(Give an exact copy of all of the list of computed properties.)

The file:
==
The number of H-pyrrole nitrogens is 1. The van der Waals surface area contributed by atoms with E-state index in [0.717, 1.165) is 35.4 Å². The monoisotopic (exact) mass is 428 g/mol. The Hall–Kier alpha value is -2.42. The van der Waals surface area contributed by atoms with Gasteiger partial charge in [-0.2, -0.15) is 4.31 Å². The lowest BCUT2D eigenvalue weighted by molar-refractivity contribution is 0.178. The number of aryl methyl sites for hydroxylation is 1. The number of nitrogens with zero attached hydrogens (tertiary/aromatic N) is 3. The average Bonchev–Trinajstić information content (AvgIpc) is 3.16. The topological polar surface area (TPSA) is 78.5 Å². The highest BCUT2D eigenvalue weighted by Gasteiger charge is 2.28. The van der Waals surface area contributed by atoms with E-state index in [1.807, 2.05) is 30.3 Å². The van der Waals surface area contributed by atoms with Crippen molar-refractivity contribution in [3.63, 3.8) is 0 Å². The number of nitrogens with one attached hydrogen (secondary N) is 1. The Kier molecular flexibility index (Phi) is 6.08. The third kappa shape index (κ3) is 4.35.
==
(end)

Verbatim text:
The number of H-pyrrole nitrogens is 1. The van der Waals surface area contributed by atoms with E-state index in [0.717, 1.165) is 35.4 Å². The monoisotopic (exact) mass is 428 g/mol. The Hall–Kier alpha value is -2.42. The van der Waals surface area contributed by atoms with Gasteiger partial charge in [-0.2, -0.15) is 4.31 Å². The lowest BCUT2D eigenvalue weighted by molar-refractivity contribution is 0.178. The number of aryl methyl sites for hydroxylation is 1. The number of nitrogens with zero attached hydrogens (tertiary/aromatic N) is 3. The average Bonchev–Trinajstić information content (AvgIpc) is 3.16. The topological polar surface area (TPSA) is 78.5 Å². The highest BCUT2D eigenvalue weighted by Gasteiger charge is 2.28. The van der Waals surface area contributed by atoms with E-state index in [1.807, 2.05) is 30.3 Å². The van der Waals surface area contributed by atoms with Crippen molar-refractivity contribution in [3.63, 3.8) is 0 Å². The number of nitrogens with one attached hydrogen (secondary N) is 1. The Kier molecular flexibility index (Phi) is 6.08. The third kappa shape index (κ3) is 4.35.